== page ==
“The phone is still ringing for bed bug services and in certain markets, especially those in the Southern United States, it’s ringing off the hook,” says Dr. Mike Potter, a researcher at the University of Kentucky who has conducted extensive research and worked with pest management professionals on bed bug issues.
Potter says that pest management professionals receiving fewer calls for bed bugs is not a sign of reduced pest pressure but rather increased competition among PMPs vying for this high ticket service.
“The major gateway cities like New York, Chicago and San Francisco experienced heavy bed bug pressure first and it is now spreading to smaller metropolitan areas with the influx of travel and the mobile nature of bed bugs,” adds Potter.
Dr. Susan Jones, a researcher at the Ohio State University, says the bed bug issue is not losing strength despite some observers’ claims that the market has reached a critical mass.
“The bottom line is that bed bugs are going strong and not going away anytime soon,” says Jones, who says multi-family housing and hospitality accounts continue to be unwilling targets for these annoying pests.
DIFFERENT LOCATIONS. Jones says she has seen an uptick in bed bug incidents in office building complexes and the resulting reactions from property managers and human resource personnel have only added fuel to the fire.
“Property managers and HR representatives often have little or no experience dealing with bed bug complaints and the hysteria that ensues does little to solve the problem,” says Jones, who has seen instances where perfectly good, pest-free furniture has been thrown out or employees scrutinized for hygiene issues unnecessarily.
An office building – unlike a high-rise apartment or condominium building or hotel – does not offer a target-rich environment for bed bugs since it lacks their main target – humans at rest for an extended period of time. Survival rates for bed bugs in this setting are low compared to other locations but that doesn’t stop the overreaction from taking place.
Jones suggests PMPs set up surveillance and monitoring programs to reassure clients they on top of the issue and ready to react.
Jones also says there is a strong need for more bed bug education in commercial accounts. Collateral material for clients and town hall meetings for residents of multi-family housing complexes that offer helpful tips on bed bug prevention strategies are some of the strategies that can be deployed.
“It is a budget issue for many property managers but it is too costly not to make the investment in the long run,” adds Jones.
PREVENTIVE OFFERINGS. The interest in marketing preventive bed bug services is also on the rise among pest management professionals. These programs include regular inspections, active mattress liners, mattress encasements and preventive, targeted treatments using non-repellant residual materials directed at suspected harborage locations (i.e., bed frames, under furniture, along the room perimeter, etc.).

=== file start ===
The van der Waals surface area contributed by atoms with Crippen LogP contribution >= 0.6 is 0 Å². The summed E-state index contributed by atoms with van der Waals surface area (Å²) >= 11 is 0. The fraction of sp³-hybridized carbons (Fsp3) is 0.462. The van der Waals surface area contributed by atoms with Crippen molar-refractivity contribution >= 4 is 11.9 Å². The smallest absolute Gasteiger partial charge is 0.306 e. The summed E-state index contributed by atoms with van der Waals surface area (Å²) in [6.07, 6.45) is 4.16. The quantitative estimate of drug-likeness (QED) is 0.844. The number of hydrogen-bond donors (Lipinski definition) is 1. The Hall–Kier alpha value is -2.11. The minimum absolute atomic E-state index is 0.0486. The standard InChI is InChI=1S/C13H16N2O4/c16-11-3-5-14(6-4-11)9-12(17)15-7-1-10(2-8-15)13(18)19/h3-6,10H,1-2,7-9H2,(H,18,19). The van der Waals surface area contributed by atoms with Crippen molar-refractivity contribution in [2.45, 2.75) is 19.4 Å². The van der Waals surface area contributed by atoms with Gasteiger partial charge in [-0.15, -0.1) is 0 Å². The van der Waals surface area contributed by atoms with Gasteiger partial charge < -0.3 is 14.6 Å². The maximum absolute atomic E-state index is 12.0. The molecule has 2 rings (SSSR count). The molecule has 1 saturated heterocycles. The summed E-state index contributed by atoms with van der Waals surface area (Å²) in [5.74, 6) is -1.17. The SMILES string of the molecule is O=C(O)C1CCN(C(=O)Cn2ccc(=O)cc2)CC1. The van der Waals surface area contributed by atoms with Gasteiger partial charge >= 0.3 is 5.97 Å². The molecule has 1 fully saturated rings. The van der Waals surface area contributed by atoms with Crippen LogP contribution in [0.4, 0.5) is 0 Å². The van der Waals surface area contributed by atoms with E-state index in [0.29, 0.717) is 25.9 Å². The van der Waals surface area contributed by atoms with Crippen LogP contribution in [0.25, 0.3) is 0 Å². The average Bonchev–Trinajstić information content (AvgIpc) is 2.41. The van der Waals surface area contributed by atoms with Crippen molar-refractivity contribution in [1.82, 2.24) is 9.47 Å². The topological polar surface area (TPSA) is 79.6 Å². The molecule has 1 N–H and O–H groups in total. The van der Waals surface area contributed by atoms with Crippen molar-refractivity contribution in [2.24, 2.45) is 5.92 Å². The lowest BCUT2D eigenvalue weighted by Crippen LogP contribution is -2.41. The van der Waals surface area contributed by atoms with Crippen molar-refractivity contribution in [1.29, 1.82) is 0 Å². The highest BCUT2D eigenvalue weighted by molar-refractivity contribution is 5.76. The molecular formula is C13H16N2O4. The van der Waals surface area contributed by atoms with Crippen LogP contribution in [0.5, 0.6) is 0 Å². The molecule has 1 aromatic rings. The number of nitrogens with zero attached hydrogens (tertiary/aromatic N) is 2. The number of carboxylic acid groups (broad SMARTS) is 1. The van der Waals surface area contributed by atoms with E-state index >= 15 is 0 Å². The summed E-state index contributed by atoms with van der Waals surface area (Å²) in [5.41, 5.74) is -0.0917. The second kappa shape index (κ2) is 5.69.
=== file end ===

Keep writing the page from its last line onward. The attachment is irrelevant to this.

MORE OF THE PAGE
Preventive services, however, are proving to be a tougher sell for pest professionals due to cost and a lack of understanding of how a preventive program’s elements work and the benefits.
The University of Kentucky’s Potter says PMPs are finding more success marketing preventive bed bug programs to commercial clients with whom they have established service agreements for other pest services and whose businesses’ brand and bottom line would suffer if an infestation was known to customers.
Bed bug litigation continues to be an issue for pest professionals and thorough documentation of service records is essential.
“Don’t be reluctant to document everything during an inspection or treatment, the more detail the better,” says Potter. “Bed bug services have become similar to termite treatments when it comes to litigation.”
He says insurance carriers for property management companies or hotels will request a pest management company’s service records to review contract structure, list of pre-service requirements, what preventive measures were recommended, what treatments were performed and the effectiveness of those treatments.
PRICING. Another trend that will likely impact the bed bug market in the future is the price it charges for services.
“Consumers want easy, cost-effective solutions for their bed bugs problems and those often are beyond their grasp,” says Jones. “Bed bugs are an expensive pest to treat for because of the labor intensive nature of the work and the fact multiple treatments are necessary. Many consumers are giving up on service or putting it off until they can afford it.”
When it comes to product technology for bed bug control monitoring and surveillance products, traditional pesticides and heat treatments continue to be the tools of choice for PMPs.
Potter says the search for the “magic monitor” continues as do questions about what is the correct number to deploy in an account and how to work around the visibility issue with customers. And while dusts are an effective tool for PMPs, the presence of white powder can be unsettling for clients.
When it comes to traditional pesticides Susan Jones reminds PMPs to rotate insecticides to avoid resistance issues with bed bugs, which have shown a propensity to quickly develop resistance.
• Bed bugs are still a significant pest in the United States. A recent consumer survey indicated more than 70 percent of urban residents indicated they have encountered bed bugs in their home, office or a hotel.
• More customer education is needed to help spread the prevention message.
• Bed bug litigation continues to be an issue for pest professionals and thorough documentation of service records is essential.
• Rotate insecticides to avoid resistance issues with bed bugs.